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Austrian report Austrian report
by Euro Reporter
2011-06-03 09:18:25
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‘Hundreds’ of Austrian informers found in Czechoslovak archives

Czechoslovak communist era secret police archives show how hundreds of Austrians were paid to help secure the Cold War border. A sinister chapter in the history of post-war Austria has been revealed in the archives of the Czechoslovak communist-era secret police (StB) who worked with border guards to secure the vulnerable frontier. Newly released documents from the Slovak institute that stores and processes the archive of the communist-era secret police and other security services, the Nation’s Memory Institute (ÚPN), describe how hundreds of Austrians were willing paid informers and collaborators as the Czechoslovak regime tried to stem escape attempts.

Not only did the often well-paid recruits inform their handlers who had escaped, in some cases they actually drugged them and carried them across the frontier to hand them over to the Czechoslovak secret police. “The reward transporting such escapees back was in the range of thousands of schillings,” the director of the ÚP’s documentation division, Lubomír Morbacher, told the Czech daily Lidové Noviny, who added that most of the Austrian recruits collaborated not through any left-leaning idealism but for the prospect of hard, convertible cash. Among the favourite recruits were poorly paid Austrian border guards, who could supply the Czechoslovak secret police with the names of escapees. This allowed the StB to take revenge on their relatives back home and try to break escapee networks.

The Slovak documents cite the case of one Austrian customs officer from the border town of Kittsee, just across the border from Bratislava, who had the code name Silva. He arranged 52 meetings with his Czechoslovak counterparts and delivered 165 items of intelligence information for the some of 39,000 Austrian Schillings. Morbacher told the Slovak paper SME that the number of such Austrian informers is still being mapped out but their total probably came to several hundreds. “The intelligence services at the end of the ’50s and ’60s sought agents not just from Austrian border units but also from local people and at camps for emigrants,” the ÚPN’s Vladimír Palka told the paper. The StB was also able to infiltrate one of its own agents at the Austrian refugee camp of Traiskirchen in 1991. During a six-month period the agent was able to send back 102 piece of intelligence before returning across the border. The short stretch of border between Austria and former Czechoslovakia not far from Slovak capital Bratislava was a favourite point for escape attempts after the communist regime seized power in February 1948.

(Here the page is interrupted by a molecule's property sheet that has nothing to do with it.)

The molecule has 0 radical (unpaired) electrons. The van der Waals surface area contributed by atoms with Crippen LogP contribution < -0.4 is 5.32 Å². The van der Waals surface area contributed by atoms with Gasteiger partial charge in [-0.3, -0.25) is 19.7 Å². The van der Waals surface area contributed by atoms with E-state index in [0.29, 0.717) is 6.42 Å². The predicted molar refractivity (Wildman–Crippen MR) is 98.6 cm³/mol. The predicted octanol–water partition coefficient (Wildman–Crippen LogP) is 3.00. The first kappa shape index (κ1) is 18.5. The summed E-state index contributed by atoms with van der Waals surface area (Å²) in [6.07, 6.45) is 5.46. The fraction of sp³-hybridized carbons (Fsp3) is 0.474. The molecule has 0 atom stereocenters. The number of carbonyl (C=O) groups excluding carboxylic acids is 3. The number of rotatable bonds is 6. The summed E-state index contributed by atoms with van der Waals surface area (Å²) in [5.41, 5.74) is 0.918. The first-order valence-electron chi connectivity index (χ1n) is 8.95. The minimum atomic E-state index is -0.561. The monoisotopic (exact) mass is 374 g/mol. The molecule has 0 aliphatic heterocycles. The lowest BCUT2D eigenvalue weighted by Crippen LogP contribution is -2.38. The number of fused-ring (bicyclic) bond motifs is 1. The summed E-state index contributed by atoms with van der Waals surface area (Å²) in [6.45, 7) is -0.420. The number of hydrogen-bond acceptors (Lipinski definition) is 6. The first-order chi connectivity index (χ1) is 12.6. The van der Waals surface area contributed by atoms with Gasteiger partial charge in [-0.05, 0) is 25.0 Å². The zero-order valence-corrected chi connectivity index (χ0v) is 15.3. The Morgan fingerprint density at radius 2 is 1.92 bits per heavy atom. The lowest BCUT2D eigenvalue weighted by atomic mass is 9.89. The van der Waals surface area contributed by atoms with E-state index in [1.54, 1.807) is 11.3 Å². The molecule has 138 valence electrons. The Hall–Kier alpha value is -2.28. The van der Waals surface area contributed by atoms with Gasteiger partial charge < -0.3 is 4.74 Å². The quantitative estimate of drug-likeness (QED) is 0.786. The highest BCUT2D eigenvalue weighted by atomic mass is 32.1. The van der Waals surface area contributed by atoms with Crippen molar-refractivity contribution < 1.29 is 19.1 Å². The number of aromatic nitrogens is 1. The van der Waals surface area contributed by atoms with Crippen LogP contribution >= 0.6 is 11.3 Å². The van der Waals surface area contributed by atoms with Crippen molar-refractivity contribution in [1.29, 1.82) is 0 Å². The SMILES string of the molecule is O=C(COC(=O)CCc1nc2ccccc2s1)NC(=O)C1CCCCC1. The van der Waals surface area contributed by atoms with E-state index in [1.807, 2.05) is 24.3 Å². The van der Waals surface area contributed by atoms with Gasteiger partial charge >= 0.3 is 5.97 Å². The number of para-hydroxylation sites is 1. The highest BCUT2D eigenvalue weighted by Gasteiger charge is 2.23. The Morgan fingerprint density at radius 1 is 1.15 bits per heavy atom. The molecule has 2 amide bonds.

Austrian councilman resigns over Nazi tattoo

A member of a southern Austrian village's municipal council has stepped down following uproar over his Nazi-inspired tattoo. In a resignation letter dated May 30 and sent to the village's mayor, Gerry Leitmann, 31, said he was not aware of his tattoo's "historic connections" and will have it removed immediately, according to The Associated Press.

The tattoo reads "Blut und Ehre" -- translated into English as "Blood and Honor, the slogan and motto of the Hitler Youth -- and is inked on Leitmann's upper arm. Local Ebenthal politicians first saw the tattoo at a council meeting last week when Leitmann wore a short-sleeved shirt, the Austrian Independent newspaper reported. Even if he removes it, Leitmann could still face jail time or fines under Austria's federal anti-Nazi mind-set law, regarded as one of the strictest in the world.


Austrian unemployment drops to 6.1pc

Austria’s unemployment rate fell to 6.1 percent in May, down from 6.6, provisional figures from the labour ministry showed on Wednesday. The number of jobseekers stood at 2,287,149 including those on professional training courses, the data showed.

The drop in the jobless rate is “a clear sign that there has not been a wave of workers from neighbouring countries to the east,” following the opening up of the job market on, May 1, to the newest EU nations, said Labour Minister Rudolf Hundstorfer in a statement.

According to official EU figures, the Austrian unemployment rate raised to 4.2 percent in April, with the Netherlands the lowest level in the Eurozone. The difference is due to a different calculation as Austrian statistics include “under-employed” people who take the occasional odd job.

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